It was at this point that I started to grin.  This set-up precisely describes Alcor and its location from mid-1970s to the mid-1980s in Fullerton, CA. What’s more, the first man ever cryopreserved, James H. Bedford, was stored for a number of years by his family in a San Fernando Valley mini-warehouse that was part of franchise called “Self Storage;” something I found more than a bit of an irony at the time. Could the “Castle” writers have done their homework that well? Surely not; but, it was good for a grin, anyway.

Figure 3: Seamus Dever as NYPD Detective Kevin Ryan (left) Kate Beckett (center) and  Jon Huertas as NYPD Detective Javier Esposito draw a bead on the two cryonics technicians who are in the process of placing the missing homicide victim into long-term cryogenic storage.

Almost immediately after entering the cryonics facility, the homicide investigative crew encounters the Passage personnel sliding the missing murder victim into a dewar. Beckett informs them that the police are going to take custody and that the Medical Examiner (ME) will need to autopsy the body. Enter the smarmy, self-righteous and utterly self-assured President of Passage Cryonics, accompanied by his even more self assured, viperous and lawsuit threatening caricature of a lawyer. Remove the patient from cryopreservation (yeah, they actually use that word; we’re making progress) and Passage will sue the NYPD and the ME’s Office into financial oblivion! the attorney informs them.

       Castle: “You got any celebrities in here? Ted Williams? Jack Frost”

Beckett and crew phone the District Attorney for a warrant to seize the body, only to be told that, “the case law is murky on the issue of whether or not a coroner can autopsy a cryonics patient.” Incredible!  now the writers really have my attention, because the Dora Kent case was not a “recorded” case that definitively established precedent; the California Appellate Court let the lower (Superior) court’s ruling stand, but declined to grant the case “precedent setting status.”[1] Maybe these guys really did do their homework after all!


The researcher/patient’s wife is questioned by Detective Beckett (and Castle) and she comes across as a sympathetic person who wants, above all else, to defend her husband’s cryopreservation and ensure that he has another chance at an indefinitely extended life. In fact, she reminisces during her interview that, when she and her husband first met, he told her that he was so in love wit her that “one lifetime would never be enough” – he wanted to spend eternity with her – and life extension and cryonics were the tools to achieve that end.

Figure 4: At left, fictional pornographer Beau Randolph as portrayed by actor Jordan Belfi and at right, real pornographer Larry Flynt who did indeed at one time have a serious interest in cryonics. [2)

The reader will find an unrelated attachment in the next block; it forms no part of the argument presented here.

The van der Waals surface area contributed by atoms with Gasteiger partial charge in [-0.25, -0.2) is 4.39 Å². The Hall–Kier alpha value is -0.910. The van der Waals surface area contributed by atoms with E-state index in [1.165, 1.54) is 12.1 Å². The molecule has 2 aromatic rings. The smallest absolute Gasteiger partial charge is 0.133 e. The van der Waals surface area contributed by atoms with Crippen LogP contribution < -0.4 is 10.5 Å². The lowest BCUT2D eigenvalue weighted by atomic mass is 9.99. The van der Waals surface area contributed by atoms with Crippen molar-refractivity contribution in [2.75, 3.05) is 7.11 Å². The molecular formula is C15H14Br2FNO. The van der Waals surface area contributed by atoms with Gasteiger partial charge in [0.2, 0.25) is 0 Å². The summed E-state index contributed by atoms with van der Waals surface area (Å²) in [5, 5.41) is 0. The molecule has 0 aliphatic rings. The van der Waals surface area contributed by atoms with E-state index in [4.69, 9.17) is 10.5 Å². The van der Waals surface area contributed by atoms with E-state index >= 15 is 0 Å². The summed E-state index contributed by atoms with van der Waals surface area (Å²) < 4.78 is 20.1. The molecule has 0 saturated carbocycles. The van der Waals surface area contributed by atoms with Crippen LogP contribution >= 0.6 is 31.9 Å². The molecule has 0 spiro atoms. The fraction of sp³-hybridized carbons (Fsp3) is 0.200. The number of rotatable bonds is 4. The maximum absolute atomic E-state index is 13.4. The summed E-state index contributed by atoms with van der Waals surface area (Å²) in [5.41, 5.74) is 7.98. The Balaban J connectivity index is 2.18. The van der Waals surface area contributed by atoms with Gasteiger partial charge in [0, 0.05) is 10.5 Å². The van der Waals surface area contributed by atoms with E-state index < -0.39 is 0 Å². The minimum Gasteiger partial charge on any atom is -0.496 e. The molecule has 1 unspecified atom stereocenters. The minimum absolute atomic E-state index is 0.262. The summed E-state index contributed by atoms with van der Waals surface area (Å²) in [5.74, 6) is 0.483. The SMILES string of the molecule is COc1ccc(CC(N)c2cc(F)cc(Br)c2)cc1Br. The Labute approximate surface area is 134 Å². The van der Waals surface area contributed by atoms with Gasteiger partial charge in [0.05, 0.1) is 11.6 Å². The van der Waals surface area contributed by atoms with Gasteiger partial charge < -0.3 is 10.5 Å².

However, as it turns out, the ME may not need to do an autopsy after all. One of the victim’s associates, a famous pornographer who created the “College Girls Gone Wild” franchise has been bankrolling the life extension researchers academic’s work. And tellingly, they’ve just argued repeatedly over the “dead” man’s desire to make his life extending discovery “open source” for the entire world to further advance and benefit from. By now, I’m chuckling. Is this a reference to Hustler’s Larry Flynt? I’m beginning to think that I’m starting to see my life played out on a very B-list (but nevertheless amusing) TV show. [2]

 Figure 5: At left actor William Atherton as Dr. Ari Weiss, CEO of Passage Cryonics (shades of Avi Ben Abraham, center?) and at right, Dr. Max More, CEO of the Alcor Life Extension Foundation. [3]

Alas, the pornographer owns a gun, fired the very morning of the murder, that could possibly be the murder weapon. The cops need the slug, and the slug is in the cryopreserved body of the victim.  Cut to a testy conference between the ME, the cops, the CEO of Passage Cryonics and their oily lawyer. The ME insists on an autopsy of the body and it’s clear that she now has probable cause and will likely get the necessary court order. Suddenly, the Passage CEO stands up and announces that he has the answer; all cryonics requires is the brain, so why not give the ME the body for autopsy and allow the cryonics organization to keep the head? Now, I know the writers have done their homework. [3,4] One, two, or three coincidences? Maybe. But this many? Not a chance!

Figure 6: At right, Tamala Jones as Medical Examiner Lanie Parish discloses the results of her autopsy on the headless body of the murder victim. A plot lifted right from the Dora Kent case. [4,5]


The head is removed, the body is autopsied, the slug is recovered, and, just like in real life (Larry Flynt), the wily pornographer is off the hook; they can’t pin the crime on him because he didn’t do it. He was, as he told the police, otherwise occupied murdering a noisy pigeon on his roof that morning. A compliant of animal cruelty is sworn out against him and he vanishes from the proceedings.

The once cooperative ME now demands the patient’s head, because, as it turns out,  he appears to have been serving as his own guinea pig by having the implants that cause tissue rejuvenation placed in his brain. The 0nly problem is that when the investigators go to retrieve the head (patient), surprise, he’s missing from the cryonics organization’s facilities!

       Beckett: Are you saying you lost his head?